“I don’t believe you,” George said.

Accepting the challenge, Alex said, “Comrade Stalin had a very good solution to the employment problem. If you didn’t have a job, he shot you. I sure miss those good old days.”

The Never Never Land of Teenage Angst

It was another time and another place, America in the early sixties. Teenagers found themselves in a musical wilderness. It was that twilight zone between Rock ‘n’ Roll and Beatlemania. Buddy Holly was dead. Chuck Berry was in jail. Little Richard was working for God. Elvis had been drafted. The music had lost its wildness, its ability to save our teenage souls.

And our rebellion had lost its bite. James Dean died on a motorcycle one dark night, leaving our teenage angst in limbo. Hollywood gave us the Gidgets and fake imitations of James Dean and Marlon Brando. Even Dick Clark failed us by offering up the Bobby Rydells and Fabians.

All we were left with was souped up engines. Cruisin’ Main on Friday nights. Takin’ Betty Sue to the Prom. Getting to first base. And that was about it. It was Happy Days all around. At least, for our parents. But it had no meaning for us. We had lost the soundtrack of our lives.

Then, from out of nowhere, there blasted out of the speakers of our transistors and car radios a sound that melted our hearts. Our teenage heroes had returned in the form of four fellows–Georgie, Abe, Teddy, Jeffy–from our very own Peanut Butter & Jelly High. (How the school came by the name is a whole other story. Let’s just say the School Board couldn’t settle on a President. And what said America better than peanut butter and jelly. It was right up there with Mom and apple pie.}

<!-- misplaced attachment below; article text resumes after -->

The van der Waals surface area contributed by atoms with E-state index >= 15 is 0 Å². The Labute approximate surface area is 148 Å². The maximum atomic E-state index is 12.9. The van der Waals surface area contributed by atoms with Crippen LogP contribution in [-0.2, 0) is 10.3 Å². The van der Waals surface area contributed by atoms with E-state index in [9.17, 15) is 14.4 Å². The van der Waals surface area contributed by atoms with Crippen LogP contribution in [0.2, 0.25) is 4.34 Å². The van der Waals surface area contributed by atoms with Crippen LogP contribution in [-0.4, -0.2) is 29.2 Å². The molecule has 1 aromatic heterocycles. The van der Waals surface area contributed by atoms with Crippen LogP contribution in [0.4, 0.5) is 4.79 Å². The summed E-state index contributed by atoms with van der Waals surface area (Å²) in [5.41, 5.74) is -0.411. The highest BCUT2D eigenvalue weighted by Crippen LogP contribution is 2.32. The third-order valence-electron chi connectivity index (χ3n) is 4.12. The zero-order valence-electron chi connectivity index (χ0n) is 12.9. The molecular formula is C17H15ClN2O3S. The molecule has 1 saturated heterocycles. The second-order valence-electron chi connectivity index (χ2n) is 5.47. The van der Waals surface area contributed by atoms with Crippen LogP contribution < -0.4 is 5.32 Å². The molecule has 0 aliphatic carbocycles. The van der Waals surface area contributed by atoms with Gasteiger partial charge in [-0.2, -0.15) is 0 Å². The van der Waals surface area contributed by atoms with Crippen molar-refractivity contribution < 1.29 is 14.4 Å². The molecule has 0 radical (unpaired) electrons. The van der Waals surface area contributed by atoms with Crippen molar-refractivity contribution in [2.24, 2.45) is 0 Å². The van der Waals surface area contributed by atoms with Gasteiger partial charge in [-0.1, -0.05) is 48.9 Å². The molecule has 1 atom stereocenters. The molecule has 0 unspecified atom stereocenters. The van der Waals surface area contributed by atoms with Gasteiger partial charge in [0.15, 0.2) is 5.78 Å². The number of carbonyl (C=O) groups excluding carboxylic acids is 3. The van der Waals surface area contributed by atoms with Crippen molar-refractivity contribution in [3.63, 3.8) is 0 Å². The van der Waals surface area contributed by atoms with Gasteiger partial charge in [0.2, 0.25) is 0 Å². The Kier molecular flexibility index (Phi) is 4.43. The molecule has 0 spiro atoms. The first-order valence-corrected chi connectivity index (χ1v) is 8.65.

The four went off to New York City, entered the Brill Building, enlisted the aid of Duncan and Joy, two seventy year old songwriters with the hearts of sixteen year olds. And The Rushmores were born. Suddenly we had a soul again.

Their first number one was a tribute to teenage angst. “I wanna love love love you if I don’t love you I wanna do.” When I heard that coming from the radio in my hot rod lincoln, it was like Dr. Frankenstein had shot electricity through my veins. We’d all been through it. So we knew the guys had walked the walk, and now they were talking the talk. I’d just struck out with Betty Lou, and The Rushmores were commiserating with me.

The Rushmores were not one hit wonders. They had plenty of arrows in their quiver. The next sent us to the dance floor. After hearing “Looney Tuney”, nobody was doing the Twist.

Do the Bugs Shake
Do the Daffy Rattle
And the Porky Roll
It’s on with the show
and the what’s-up-doc
It’s time to do
the that’s-all-folks rock.

The Rushmores had caught a wave and there didn’t seem to be a wipe out coming. They were totally bitchin’ with their tunes.